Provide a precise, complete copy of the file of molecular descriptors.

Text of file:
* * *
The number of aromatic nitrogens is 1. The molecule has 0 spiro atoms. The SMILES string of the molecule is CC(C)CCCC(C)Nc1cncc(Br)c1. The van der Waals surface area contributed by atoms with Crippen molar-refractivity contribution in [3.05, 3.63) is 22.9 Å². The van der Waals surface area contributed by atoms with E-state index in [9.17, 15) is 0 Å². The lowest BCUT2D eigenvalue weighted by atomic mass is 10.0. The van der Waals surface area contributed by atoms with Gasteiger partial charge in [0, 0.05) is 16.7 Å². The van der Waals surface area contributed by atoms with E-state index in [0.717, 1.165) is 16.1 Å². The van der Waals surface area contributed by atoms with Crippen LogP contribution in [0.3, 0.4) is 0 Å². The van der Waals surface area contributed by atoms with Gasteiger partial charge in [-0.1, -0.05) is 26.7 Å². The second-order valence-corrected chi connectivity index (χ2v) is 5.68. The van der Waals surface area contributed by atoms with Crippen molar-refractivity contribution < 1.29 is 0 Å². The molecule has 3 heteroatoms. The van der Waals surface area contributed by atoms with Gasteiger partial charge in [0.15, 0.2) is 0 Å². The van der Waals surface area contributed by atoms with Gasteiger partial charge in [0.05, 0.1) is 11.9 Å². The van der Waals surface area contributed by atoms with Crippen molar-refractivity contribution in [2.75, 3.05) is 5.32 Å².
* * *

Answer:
The number of aromatic nitrogens is 1. The molecule has 0 spiro atoms. The SMILES string of the molecule is CC(C)CCCC(C)Nc1cncc(Br)c1. The van der Waals surface area contributed by atoms with Crippen molar-refractivity contribution in [3.05, 3.63) is 22.9 Å². The van der Waals surface area contributed by atoms with E-state index in [9.17, 15) is 0 Å². The lowest BCUT2D eigenvalue weighted by atomic mass is 10.0. The van der Waals surface area contributed by atoms with Gasteiger partial charge in [0, 0.05) is 16.7 Å². The van der Waals surface area contributed by atoms with E-state index in [0.717, 1.165) is 16.1 Å². The van der Waals surface area contributed by atoms with Crippen LogP contribution in [0.3, 0.4) is 0 Å². The van der Waals surface area contributed by atoms with Gasteiger partial charge in [-0.1, -0.05) is 26.7 Å². The second-order valence-corrected chi connectivity index (χ2v) is 5.68. The van der Waals surface area contributed by atoms with Crippen molar-refractivity contribution < 1.29 is 0 Å². The molecule has 3 heteroatoms. The van der Waals surface area contributed by atoms with Gasteiger partial charge in [0.15, 0.2) is 0 Å². The van der Waals surface area contributed by atoms with Gasteiger partial charge in [0.05, 0.1) is 11.9 Å². The van der Waals surface area contributed by atoms with Crippen molar-refractivity contribution in [2.75, 3.05) is 5.32 Å².